Russia's Foreign Minister Sergey Lavrov confirmed on Thursday that the country's humanitarian aid flights to Syria carry military equipment as well — after the United States and NATO warned Moscow over its involvement in the Syrian conflict.
"Russian planes are sending to Syria both military equipment in accordance with current contracts and humanitarian aid," he told reporters.
According to Russia's Kommersant daily newspaper said earlier Thursday that Moscow's advanced BTR-82A armored personnel carriers were among equipment supplied to Damascus.
Moscow previously insisted that its flights to Syria were only for humanitarian purposes. But Israel on Thursday added to claims that Russia has sent an active military force to Syria with the purpose of setting up an air base.
"As far as we understand, at this stage we are talking about a limited force that includes advisers, a security team and preparations for operating planes and combat helicopters," Israel's Defense Minister Moshe Yaalon said during a press briefing.
The Kremlin declined to comment Thursday on whether Russian troops were fighting in Syria, after sources in Lebanon told Reuters that Russian forces began participating in military operations.
"The threat coming from Islamic State is evident ... The only force capable of resisting it is the Syrian armed forces," said Kremlin spokesman Dmitry Peskov, reiterating Russia's position that its longtime ally Syrian President Bashar al-Assad should be part of international efforts to combat the Islamic State in Iraq and the Levant, also referred to as ISIL and the Islamic State.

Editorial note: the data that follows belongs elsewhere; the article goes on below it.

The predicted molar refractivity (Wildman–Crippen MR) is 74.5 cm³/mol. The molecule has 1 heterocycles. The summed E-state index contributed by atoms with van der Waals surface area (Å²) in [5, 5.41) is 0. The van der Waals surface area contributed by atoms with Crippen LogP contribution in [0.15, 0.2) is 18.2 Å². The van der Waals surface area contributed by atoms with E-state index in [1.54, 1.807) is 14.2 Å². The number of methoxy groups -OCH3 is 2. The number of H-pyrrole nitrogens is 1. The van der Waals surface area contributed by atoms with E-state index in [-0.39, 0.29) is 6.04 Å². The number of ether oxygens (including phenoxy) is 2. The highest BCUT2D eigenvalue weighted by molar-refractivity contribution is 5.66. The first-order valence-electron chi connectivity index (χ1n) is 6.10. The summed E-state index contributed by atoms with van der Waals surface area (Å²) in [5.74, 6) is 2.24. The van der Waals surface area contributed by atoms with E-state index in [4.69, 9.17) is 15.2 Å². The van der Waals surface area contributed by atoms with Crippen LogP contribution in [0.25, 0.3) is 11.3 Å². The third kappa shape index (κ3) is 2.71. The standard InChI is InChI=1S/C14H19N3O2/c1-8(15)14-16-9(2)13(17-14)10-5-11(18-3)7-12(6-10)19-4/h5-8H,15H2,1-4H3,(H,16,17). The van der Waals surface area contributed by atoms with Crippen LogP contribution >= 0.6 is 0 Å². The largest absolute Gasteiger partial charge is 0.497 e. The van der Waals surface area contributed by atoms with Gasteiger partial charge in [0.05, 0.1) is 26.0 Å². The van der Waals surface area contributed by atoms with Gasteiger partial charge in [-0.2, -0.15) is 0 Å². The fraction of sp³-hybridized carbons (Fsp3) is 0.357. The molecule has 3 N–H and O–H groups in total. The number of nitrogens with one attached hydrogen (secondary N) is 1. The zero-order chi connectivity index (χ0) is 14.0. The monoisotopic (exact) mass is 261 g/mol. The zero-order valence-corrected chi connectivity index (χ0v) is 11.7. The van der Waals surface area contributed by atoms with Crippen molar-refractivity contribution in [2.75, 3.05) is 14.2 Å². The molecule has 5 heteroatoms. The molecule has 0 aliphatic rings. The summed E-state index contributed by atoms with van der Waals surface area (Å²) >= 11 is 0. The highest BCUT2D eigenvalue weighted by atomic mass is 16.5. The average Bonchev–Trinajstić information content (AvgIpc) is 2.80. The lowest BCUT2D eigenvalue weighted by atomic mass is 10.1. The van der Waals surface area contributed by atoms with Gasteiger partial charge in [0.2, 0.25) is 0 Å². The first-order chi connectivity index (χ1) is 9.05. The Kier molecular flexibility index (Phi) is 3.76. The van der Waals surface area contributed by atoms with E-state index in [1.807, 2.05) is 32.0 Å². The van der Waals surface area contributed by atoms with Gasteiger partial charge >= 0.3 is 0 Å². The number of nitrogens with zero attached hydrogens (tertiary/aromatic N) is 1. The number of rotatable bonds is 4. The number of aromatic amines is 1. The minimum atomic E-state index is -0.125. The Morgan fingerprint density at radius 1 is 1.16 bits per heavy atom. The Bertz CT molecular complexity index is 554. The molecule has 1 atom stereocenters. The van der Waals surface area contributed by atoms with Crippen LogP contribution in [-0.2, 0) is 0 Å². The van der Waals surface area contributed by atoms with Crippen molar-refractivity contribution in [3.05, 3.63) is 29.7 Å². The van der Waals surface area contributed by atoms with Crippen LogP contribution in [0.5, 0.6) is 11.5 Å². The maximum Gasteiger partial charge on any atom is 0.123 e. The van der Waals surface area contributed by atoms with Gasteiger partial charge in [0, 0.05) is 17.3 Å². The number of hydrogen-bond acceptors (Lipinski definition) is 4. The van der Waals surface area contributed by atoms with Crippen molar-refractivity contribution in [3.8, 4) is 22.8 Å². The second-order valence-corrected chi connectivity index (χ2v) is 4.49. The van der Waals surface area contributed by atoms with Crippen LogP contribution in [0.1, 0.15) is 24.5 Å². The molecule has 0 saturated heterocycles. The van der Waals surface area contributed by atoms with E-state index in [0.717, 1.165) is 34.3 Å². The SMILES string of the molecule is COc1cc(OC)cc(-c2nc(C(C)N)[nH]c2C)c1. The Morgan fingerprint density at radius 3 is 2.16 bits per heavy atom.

Washington has put pressure on Greece and Bulgaria in recent days to deny Russia's requests to use their airspace for its Syria flights.
During a news conference with the Slovakian prime minister, Ukrainian Prime Minister Arseny Yatsenyuk announced that the country will close its airspace to Russian planes flying to Syria.
On Wednesday, U.S. Secretary of State John Kerry expressed concern over reports of Russian military activities in Syria, warning that it could fan more violence, a State Department spokesman said.
Aerial imagery indicated that Russia is focusing on Bassel al-Assad International Airport, south of Latakia on Syria's Mediterranean coast, and on the Russian naval facility in Tartus, Agence France-Presse reported.
Jens Stoltenberg, NATO's secretary-general, echoed Kerry’s concerns, saying the move "will not contribute to solving the conflict … I think it is important to now support all efforts to find a political solution to the conflict in Syria. We support very much the efforts by the U.N."
One U.S. official, who was not authorized to comment publicly and asked not to be identified, told AFP that two tank-landing ships recently arrived at Tartus and that about a dozen Russian armored personnel carriers are at Bassel al-Assad Airport, which is named after the president's older brother.
The official said that dozens of Russian naval infantry troops have arrived in Syria and that their role was likely to protect incoming military hardware rather than engage in combat.
In addition, a giant Antonov-124 Condor military transporter has flown to the airport, bringing the number of transport flights to at least four in recent days.
The developments further complicate the deadly crisis in Syria, where the conflict has claimed nearly 250,000 lives since 2011 and triggered a massive outflow of refugees, many of whom are fleeing to Europe.
Mamoun Abu Nowar, a retired Jordanian air force general, told Al Jazeera on Thursday that Russia is sending fighter jets to support the Syrian military.
"It is clearly obvious that Assad's forces have faced setbacks. So this Russian movement sends a great signal that Assad must not go," he said, adding that an estimated 1,000 prefabricated houses have been built in Syria to accommodate Russian troops.
Al Jazeera and wire services